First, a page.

ATLANTA — Fans of Sunday brunch in Georgia may be heartened to know that a measure called “the brunch bill” passed a House committee Tuesday. It’s another milestone in a bill that has stalled for years at the Capitol – but could pass this year.

Brunch is about more than a late morning weekend meal. In Georgia, the politics of brunch are about booze, and whether it can be served on Sunday mornings in restaurants.

"We do think it’s very popular – not just for the alcohol, but on Mother's Day, people gathering around, it’s a good communal time," said Daniel New, a restaurant association lobbyist who is one of the Capitol’s leading brunch backers.

In a state that was one of the last in the nation to approve Sunday sales at liquor stores seven years ago, Sunday morning restaurant sales of alcohol still remain a touchy issue for some who view Sundays as sacrosanct.

"The issue is how much is enough. Do we not have enough alcohol availability?" asked Mike Griffin of the Georgia Baptist Mission Board, who has successfully lobbied against the brunch bill for years.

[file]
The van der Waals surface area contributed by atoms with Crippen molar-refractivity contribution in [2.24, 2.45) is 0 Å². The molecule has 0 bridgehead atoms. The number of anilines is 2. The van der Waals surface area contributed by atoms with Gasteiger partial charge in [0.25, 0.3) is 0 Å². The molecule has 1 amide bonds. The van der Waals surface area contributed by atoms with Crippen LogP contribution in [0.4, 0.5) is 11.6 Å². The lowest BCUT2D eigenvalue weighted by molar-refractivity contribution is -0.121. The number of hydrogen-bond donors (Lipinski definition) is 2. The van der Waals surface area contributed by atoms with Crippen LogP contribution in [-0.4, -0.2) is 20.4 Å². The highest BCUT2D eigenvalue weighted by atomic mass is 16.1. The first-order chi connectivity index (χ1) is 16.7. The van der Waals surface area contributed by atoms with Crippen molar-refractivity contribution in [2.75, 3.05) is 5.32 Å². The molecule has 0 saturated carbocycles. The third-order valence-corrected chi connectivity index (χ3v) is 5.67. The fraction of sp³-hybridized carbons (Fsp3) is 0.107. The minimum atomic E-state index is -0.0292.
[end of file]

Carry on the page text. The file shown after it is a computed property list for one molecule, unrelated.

"One of the ways to keep the problems of alcohol not affecting our society as bad is to not increase that availability any more," Griffin said. "There’s enough out there already."

Georgia’s brunch bill has been bottled up in Capitol politics for years. Some powerful lawmakers felt that the Sunday liquor sales law they passed seven years ago was radical enough.

But this year, the brunch backlog broke a bit. The bill passed the Senate, then made it through a House committee Tuesday. It is closer than ever now to becoming law.

It would replace the current 12:30 p.m. Sunday sales start time with an 11 a.m. start. And it would require a voter referendum to enact the brunch bill in each local jurisdiction.

"We’re excited and optimistic as always and we just hope this time we’re successful," New said Tuesday. He is among the backers who hope that this spring, they can stage a proper celebration.